Art Fair focus on Contemporary African Art

Interview with Paula Nascimiento


PN: Paula Nascimiento
ML: Mo Li

PN: Hi, I’m Paola Nascimento. I’m an architect and independent curator from Angola, based in Angola but working internationally.

ML: And you were working with ARCO this year, last year, about the curatorship of… Can you talk about it?

PN: Yeah, so I have been working with ARCO since 2019. I’ve been invited by the fair director to bring and curate content from Africa. Galleries, particularly to invite galleries based on the African continent. And, you know, so obviously to the fair to bring new content, new publics, and new interests. And besides the galleries, I also co-curate conversations sometimes, or I engage with other curators of the fair, sort of advise them on content that could be interesting and invitees, for example, from Africa, from the African diaspora, that could be in conversation with, you know, other content of the fair. So basically, I’m bringing all of these new things to ARCO. And it’s, yeah, it’s an exciting program.

Interview with Paula Nascimiento - Art Fair focus on Contemporary African Art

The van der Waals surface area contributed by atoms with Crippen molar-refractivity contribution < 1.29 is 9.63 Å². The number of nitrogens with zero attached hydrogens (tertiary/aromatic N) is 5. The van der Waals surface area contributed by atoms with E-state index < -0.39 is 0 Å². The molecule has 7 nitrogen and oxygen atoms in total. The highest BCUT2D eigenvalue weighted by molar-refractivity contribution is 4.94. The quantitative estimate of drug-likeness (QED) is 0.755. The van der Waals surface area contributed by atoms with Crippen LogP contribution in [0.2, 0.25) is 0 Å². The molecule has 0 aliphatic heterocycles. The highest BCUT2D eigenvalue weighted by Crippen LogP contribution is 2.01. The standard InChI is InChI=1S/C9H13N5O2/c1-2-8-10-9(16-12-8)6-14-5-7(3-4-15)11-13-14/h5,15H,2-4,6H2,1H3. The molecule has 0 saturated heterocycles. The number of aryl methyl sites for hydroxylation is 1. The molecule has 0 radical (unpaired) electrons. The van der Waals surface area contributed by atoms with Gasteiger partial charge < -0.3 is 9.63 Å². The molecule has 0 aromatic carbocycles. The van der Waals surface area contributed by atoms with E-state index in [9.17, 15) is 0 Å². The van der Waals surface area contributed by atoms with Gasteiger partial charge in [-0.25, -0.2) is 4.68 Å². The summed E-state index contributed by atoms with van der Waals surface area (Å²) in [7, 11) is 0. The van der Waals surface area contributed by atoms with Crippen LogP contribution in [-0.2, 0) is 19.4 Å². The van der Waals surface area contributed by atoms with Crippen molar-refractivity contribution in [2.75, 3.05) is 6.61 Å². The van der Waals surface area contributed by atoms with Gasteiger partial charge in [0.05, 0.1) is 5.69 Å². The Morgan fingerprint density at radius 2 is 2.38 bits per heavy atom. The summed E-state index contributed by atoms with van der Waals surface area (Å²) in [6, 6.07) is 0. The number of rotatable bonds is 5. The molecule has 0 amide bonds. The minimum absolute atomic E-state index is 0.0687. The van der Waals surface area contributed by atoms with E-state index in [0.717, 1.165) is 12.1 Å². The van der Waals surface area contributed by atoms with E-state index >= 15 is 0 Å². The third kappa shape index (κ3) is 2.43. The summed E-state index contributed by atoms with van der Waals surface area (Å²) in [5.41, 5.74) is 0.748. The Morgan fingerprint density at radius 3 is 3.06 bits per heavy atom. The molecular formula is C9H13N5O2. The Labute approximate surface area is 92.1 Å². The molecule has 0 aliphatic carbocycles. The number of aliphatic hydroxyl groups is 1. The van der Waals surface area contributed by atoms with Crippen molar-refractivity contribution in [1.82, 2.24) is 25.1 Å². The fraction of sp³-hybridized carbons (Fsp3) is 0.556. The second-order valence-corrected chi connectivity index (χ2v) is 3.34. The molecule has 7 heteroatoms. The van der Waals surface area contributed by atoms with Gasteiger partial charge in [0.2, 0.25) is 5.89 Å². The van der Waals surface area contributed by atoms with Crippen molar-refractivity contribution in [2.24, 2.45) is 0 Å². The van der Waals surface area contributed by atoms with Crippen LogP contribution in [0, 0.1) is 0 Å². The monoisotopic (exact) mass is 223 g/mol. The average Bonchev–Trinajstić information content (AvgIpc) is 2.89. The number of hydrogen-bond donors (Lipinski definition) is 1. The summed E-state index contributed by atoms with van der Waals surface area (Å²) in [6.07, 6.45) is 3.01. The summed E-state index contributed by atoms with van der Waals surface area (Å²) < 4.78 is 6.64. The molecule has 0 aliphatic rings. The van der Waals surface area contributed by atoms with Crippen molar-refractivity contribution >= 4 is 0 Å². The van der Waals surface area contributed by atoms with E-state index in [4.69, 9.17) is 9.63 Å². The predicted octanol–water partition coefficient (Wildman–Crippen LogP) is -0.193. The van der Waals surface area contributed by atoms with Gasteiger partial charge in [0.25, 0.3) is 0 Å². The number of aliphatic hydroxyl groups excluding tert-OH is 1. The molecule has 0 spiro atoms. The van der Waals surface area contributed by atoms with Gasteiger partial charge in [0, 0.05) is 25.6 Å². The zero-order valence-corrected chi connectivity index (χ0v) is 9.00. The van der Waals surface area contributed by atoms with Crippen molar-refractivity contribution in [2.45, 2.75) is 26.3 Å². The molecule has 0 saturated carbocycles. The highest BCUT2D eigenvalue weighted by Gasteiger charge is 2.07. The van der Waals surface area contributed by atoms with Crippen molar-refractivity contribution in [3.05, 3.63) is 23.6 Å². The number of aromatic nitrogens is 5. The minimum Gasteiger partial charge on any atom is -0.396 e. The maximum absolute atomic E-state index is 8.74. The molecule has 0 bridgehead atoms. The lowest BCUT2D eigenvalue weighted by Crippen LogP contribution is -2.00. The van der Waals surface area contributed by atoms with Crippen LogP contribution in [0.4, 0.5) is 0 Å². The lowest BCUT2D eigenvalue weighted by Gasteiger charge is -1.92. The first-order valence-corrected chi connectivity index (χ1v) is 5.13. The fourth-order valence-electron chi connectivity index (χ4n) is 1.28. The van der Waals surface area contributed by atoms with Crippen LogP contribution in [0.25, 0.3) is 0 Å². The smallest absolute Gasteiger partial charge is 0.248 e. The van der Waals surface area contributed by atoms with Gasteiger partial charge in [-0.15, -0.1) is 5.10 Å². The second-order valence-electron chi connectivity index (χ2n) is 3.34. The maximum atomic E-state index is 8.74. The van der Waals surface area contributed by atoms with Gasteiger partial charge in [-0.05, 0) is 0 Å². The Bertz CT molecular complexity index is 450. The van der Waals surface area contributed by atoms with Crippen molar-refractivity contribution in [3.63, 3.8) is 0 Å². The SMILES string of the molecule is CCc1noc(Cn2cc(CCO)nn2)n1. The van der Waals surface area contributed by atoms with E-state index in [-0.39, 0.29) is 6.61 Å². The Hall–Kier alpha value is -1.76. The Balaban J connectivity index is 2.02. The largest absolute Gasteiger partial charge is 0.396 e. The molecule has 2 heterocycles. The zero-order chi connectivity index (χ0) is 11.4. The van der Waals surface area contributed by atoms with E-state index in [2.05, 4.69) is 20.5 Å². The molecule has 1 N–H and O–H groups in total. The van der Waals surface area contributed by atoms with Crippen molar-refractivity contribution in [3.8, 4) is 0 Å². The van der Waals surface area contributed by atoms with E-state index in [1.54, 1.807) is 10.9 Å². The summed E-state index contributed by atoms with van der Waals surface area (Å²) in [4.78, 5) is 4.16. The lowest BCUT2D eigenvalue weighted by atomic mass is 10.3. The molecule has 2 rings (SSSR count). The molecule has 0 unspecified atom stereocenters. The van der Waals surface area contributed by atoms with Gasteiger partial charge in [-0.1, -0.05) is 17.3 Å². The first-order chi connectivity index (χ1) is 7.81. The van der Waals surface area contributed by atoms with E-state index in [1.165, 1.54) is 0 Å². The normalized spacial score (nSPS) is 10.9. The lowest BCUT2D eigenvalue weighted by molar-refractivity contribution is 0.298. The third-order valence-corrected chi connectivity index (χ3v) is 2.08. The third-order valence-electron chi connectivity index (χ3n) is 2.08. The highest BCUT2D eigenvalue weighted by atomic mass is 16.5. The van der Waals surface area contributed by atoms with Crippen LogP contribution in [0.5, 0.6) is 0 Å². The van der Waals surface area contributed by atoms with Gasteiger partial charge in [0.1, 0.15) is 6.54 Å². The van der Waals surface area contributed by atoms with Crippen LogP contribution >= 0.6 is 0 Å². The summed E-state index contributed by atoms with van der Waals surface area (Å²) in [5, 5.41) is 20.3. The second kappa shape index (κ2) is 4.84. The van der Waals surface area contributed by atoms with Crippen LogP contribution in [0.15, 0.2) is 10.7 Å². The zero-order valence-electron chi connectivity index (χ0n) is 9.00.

ML: And last year was my first time visiting ARCO; at least for the past ten years, I visited ARCO Madrid. And then I see the African focus this year as well. So will they do it like African focus as an ongoing, continuous thing, or will it be just for this period?

PN: There is interest in continuing, but the way the program is designed is different from that we have a focus with, you know, a section dedicated to Africa. Still, it’s actually to bring the content in conversation with the fair. So to naturalize the presence of these galleries and how it happens: we invite them, and they have a discount for two years of their participation in the booth. And, you know, the galleries that do well and wish to continue are integrated into the fair’s main section. So they don’t need my curatorial input anymore.

We continue in conversation, and that’s already happening, which is great. So there are galleries, if you visit the rest of the fair, with African content that is not part of the section because they have been in the past, but now, you know, they are part of the main section just naturally.

So in a way, this section is more to bring a structural shift in how the fair operates. And yeah, I mean, it’s going well. I think that there is interest in the future. So we keep adjusting the program year after year. Sometimes we bring publications and partnerships with African media outlets or magazines. So there are conversations. Yesterday we did a talk about the representation, power, and invisibility of contemporary African art. That was more like a small forum, but I integrated with the other talks’ curators. And so I recommend people for the conversations. And so it’s been like, it’s almost like an invisible program running and making some changes in the fair.